A Story of Los Angeles Through Its Restaurant Menus

From 'To Live and Dine in L.A.: A Century of Menus from the Collection of the Los Angeles Public Library' by Josh Kun, published by Angel City Press.

You've already seen some of the historic menus that we've culled from the nearly 9,000 in the Los Angeles Public Library collection. We've highlighted famous L.A. restaurants, forgotten food trends, historic Chinese menus, and the evolution of Mexican cuisine in L.A.

Now some 200 menus are in book called "To Live and Dine in L.A.: Menus and the Making of the Modern City," written and edited by USC professor Josh Kun. He navigates the menus like a cultural map, breaking down implications of race, class, and politics through the presentation of food.

The book release coincides with the opening of an interactive exhibition at Central Library's Getty Gallery. From June 13 through November 14, menus will be displayed in a manner that replicates a dining experience, including a rotating bakery display case of menus.

To make this an inclusive project for all Angelenos, the public has an opportunity to create the "ultimate L.A. meal" by filling in a blank menu: the contributions will be included in the Central Library exhibit. More details can be found here.

From 'To Live and Dine in L.A.: A Century of Menus from the Collection of the Los Angeles Public Library' by Josh Kun, published by Angel City Press.

I spoke with Kun about "To Live and Dine in L.A." and the intrinsic link between L.A.'s restaurants and the cultural history of the city. Here's an edited version of our conversation.

This is a really fun book! How did you choose which menus to include?

Josh Kun: I could rewrite this book for the next ten years and produce a new book every year, and that was the hardest thing about the project. This topic is so massive. I didn't set out to write a book that was exhaustive, but I picked the story I was most equipped to tell. My first impulse was to not write a book that could be simply read as a visual time machine, or a trip back to past, in a nostalgic or kitschy kind of way, but to use menus as a way to understand the city. I wanted to look at the ethnic shifts, demographic shifts, and in ways I didn't predict, I started to look at gender politics. There were all these ways to start a conversation. Hopefully this book addresses some serious contemporary issues that have had a long historical past.

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You talk a lot about race and class in the book. What's historically unique about the dining experience in L.A.?

Kun:You can do city-by-city portraits, but the menus reflect a particular history of L.A. The city has always played a dual role, with a dual identity. L.A. represents the quintessential city in one sense, but also a completely atypical experience. L.A. has such a unique history, which separates it from the greater national consciousness. It's the emblem of the American future. The menus repeat national trends too, but also speak to very local identity and issues.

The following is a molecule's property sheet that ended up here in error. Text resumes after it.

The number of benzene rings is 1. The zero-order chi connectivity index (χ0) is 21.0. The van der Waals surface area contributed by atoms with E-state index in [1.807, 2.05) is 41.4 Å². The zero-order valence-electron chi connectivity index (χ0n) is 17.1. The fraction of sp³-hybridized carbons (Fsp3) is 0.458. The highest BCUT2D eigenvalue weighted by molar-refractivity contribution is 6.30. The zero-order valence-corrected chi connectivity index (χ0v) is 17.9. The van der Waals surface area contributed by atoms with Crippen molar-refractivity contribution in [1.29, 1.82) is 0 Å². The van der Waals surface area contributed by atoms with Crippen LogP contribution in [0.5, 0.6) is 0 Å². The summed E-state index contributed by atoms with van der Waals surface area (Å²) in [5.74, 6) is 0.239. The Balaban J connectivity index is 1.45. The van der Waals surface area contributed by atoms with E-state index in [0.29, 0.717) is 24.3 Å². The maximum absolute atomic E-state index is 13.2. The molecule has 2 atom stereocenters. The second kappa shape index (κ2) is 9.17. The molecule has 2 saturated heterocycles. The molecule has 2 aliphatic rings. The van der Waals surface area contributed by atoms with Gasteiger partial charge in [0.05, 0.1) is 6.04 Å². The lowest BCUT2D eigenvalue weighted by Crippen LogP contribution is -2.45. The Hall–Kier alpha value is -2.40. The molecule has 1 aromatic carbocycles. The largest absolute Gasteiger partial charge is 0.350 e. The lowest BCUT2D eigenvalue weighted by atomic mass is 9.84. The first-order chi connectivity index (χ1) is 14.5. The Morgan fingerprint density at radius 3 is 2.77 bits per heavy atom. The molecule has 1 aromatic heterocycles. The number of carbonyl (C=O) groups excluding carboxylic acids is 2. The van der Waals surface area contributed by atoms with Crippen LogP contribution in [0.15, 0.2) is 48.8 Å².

As a historian, what would you say about today's menus that lack the flourish of the menus in your book, where now you have utilitarian Chinese menus and minimalist menus from high-end restaurants?

Kun: On the one hand, restaurants are more dense and varied than ever. But it really depends where you look. There are indeed some that go utilitarian, to the daily updated, seasonal menu writing style. Roy Choi is doing something interesting though -- he uses menus in a way that are a kind of throw-back. If you look at the menu at Pot, it's an incredibly designed, visual experience. It's very autobiographical and he has cleverly named dishes reflecting iconic street names. It wraps you in a prose narrative that you already experience before the food even arrives. Chefs like Roy are using the menu as a narrative device that helps construct the dining experience and specifically using it to tell a story about L.A.

You mentioned in your book that the Los Angeles Women's Saloon and Parlor was a lost menu that you wanted to get your hands on. Were there other menus that you wanted to include but were missing from the collection? Were there stories you wanted to, but couldn't, tell?

Josh Kun: That menu was a white whale for me. It was the menu I really wanted to find to add to the collection. The other area that was underrepresented not just in L.A., but nationwide, were African American-owned restaurants. I think we did a good job adding and telling these stories, but going through the archives, it was surprising to find how few black-owned restaurant menus were collected across the country. And I hope a graduate student reads this. The ultimate dream with this book is to launch a million dissertations.

From 'To Live and Dine in L.A.: A Century of Menus from the Collection of the Los Angeles Public Library' by Josh Kun, published by Angel City Press.

How do you see people approaching or using this book, especially chefs, foodies, etc.?

Kun: I think there's an academic side of me that's really excited about the possibilities but also understands that the work it does is inherently limited. I'm hoping people read it and like it, but also react to its shortcomings, and say, this one paragraph could be its own book. I hope it becomes a part of a larger outpouring of L.A. food history in readily available form.

If there was one menu you could eat from back in time, which would it be?

Kun: I would have loved to have been at the dinner from the earliest menu from 1875, the "Vintage Feast and Ball" held at Don Mateo Keller's in downtown. I would have loved to see the crowd, and try the curry paste, the veal and ham pies, and cold collations. I would have loved to be at this feast and ball in the heart of Los Angeles. I probably wouldn't have been invited but I would have loved to crash it.

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